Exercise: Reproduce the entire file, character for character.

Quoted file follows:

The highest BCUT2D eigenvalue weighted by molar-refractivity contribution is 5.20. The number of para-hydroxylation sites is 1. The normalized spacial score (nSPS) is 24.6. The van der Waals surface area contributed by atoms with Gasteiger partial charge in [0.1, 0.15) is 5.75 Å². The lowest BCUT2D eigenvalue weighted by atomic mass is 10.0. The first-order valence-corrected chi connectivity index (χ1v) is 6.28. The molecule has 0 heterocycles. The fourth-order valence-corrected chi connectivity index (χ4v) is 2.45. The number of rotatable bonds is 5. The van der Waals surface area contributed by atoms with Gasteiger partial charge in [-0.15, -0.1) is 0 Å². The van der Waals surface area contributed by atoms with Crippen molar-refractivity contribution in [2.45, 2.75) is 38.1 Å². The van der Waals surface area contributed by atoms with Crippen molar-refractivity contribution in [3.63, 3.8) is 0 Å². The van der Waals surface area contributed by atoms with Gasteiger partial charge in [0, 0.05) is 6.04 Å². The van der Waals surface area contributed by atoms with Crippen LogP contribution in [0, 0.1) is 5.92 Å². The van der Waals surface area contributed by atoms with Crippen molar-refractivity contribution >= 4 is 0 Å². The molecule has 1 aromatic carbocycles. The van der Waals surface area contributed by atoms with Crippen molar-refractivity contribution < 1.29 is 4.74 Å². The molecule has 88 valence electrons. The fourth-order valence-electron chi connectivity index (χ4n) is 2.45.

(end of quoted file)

The highest BCUT2D eigenvalue weighted by molar-refractivity contribution is 5.20. The number of para-hydroxylation sites is 1. The normalized spacial score (nSPS) is 24.6. The van der Waals surface area contributed by atoms with Gasteiger partial charge in [0.1, 0.15) is 5.75 Å². The lowest BCUT2D eigenvalue weighted by atomic mass is 10.0. The first-order valence-corrected chi connectivity index (χ1v) is 6.28. The molecule has 0 heterocycles. The fourth-order valence-corrected chi connectivity index (χ4v) is 2.45. The number of rotatable bonds is 5. The van der Waals surface area contributed by atoms with Gasteiger partial charge in [-0.15, -0.1) is 0 Å². The van der Waals surface area contributed by atoms with Crippen molar-refractivity contribution in [2.45, 2.75) is 38.1 Å². The van der Waals surface area contributed by atoms with Crippen molar-refractivity contribution in [3.63, 3.8) is 0 Å². The van der Waals surface area contributed by atoms with Gasteiger partial charge in [0, 0.05) is 6.04 Å². The van der Waals surface area contributed by atoms with Crippen LogP contribution in [0, 0.1) is 5.92 Å². The van der Waals surface area contributed by atoms with Crippen molar-refractivity contribution >= 4 is 0 Å². The molecule has 1 aromatic carbocycles. The van der Waals surface area contributed by atoms with Crippen molar-refractivity contribution < 1.29 is 4.74 Å². The molecule has 88 valence electrons. The fourth-order valence-electron chi connectivity index (χ4n) is 2.45.